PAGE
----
Turkey’s central bank has raised reserve requirement rates for foreign exchange deposits at commercial banks, extending efforts to discourage locals from converting lira into other currencies. Turks have flocked to foreign currencies since a lira crisis last year, with foreign exchange deposits and funds, including precious metals, held by Turkish individuals and institutions hitting a high of $182bn on May 17. The central bank said yesterday it had raised the reserve requirement ratios for forex deposits and participation funds by 200 basis points for all maturities to support stability.
The bank added that the move would lead to the withdrawal of $4.2bn of forex liquidity from the market. The latest move by the central bank makes it more costly for banks to keep forex deposits, one trader said. “It aims to make it more attractive for banks to collect lira deposits,” the trader said.” As a secondary effect, it is a decision that will increase the central bank’s reserves.” The lira has fallen some 37% since the beginning of 2018. The central bank’s move helped the currency strengthen briefly yesterday. The lira stood at 6.0600 against the dollar at 1010 GMT, having earlier firmed to 6.0370. It was around 6.0635 before the central bank’s announcement.Investors have been concerned about the central bank’s ability to defend the lira in the case of another sharp decline, given its reserves have fallen significantly in recent months.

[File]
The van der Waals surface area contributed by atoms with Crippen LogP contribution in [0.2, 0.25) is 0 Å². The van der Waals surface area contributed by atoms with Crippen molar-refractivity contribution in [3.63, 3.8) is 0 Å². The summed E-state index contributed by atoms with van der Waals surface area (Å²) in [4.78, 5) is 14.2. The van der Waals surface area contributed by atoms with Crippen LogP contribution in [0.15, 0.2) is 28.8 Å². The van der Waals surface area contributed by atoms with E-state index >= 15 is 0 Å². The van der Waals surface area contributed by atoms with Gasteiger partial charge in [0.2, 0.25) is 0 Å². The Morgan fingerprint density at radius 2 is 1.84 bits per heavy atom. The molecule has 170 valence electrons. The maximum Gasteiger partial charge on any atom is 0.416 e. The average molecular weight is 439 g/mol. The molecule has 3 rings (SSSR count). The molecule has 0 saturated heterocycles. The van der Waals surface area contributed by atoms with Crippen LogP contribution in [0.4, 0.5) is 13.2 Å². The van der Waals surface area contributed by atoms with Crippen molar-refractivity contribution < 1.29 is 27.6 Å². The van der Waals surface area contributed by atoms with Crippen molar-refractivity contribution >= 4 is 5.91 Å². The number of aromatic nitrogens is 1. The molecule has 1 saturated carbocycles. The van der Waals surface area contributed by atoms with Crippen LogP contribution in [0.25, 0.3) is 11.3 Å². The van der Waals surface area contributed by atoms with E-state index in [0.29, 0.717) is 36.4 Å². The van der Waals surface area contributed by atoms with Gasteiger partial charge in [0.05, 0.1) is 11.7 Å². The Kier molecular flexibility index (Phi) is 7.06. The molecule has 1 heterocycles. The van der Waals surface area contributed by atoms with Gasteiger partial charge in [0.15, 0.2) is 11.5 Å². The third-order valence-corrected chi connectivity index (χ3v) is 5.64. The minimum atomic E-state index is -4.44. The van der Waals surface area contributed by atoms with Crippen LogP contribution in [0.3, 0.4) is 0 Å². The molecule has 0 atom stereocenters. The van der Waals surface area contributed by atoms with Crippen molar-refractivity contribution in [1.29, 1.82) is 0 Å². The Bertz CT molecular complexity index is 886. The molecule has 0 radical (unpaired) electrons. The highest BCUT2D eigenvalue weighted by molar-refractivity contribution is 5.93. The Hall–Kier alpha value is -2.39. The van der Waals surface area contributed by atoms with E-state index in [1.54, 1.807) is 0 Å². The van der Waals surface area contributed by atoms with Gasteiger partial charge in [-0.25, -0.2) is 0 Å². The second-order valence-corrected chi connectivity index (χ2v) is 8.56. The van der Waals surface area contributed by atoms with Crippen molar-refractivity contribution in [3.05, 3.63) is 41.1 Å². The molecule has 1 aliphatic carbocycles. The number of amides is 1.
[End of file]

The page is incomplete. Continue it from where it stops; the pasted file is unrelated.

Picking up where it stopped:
Ankara has already taken several steps to discourage Turks from turning to forex deposits, such as this month raising a tax on some foreign exchange sales to 0.1%, from zero. The BDDK banking watchdog last week imposed a one-day settlement delay on forex purchases of more than $100,000 by individuals. Credit rating agency Moody’s said yesterday that recent regulations could impact Turkish banks negatively, adding that the increased dollarisation would lower demand for the lira. Forex deposits accounted for 55% of all deposits in the banking sector as of May 17, data on the BDDK’s website showed. “Given the increased concentration of foreign-currency deposits in banks’ funding profiles, the recent regulations are negative for Turkish banks’ credit quality because they weaken depositor confidence, specifically in relation to foreign-exchange deposits,” Moody’s said.
Sources and photo-credits: Gulf Times, Reuters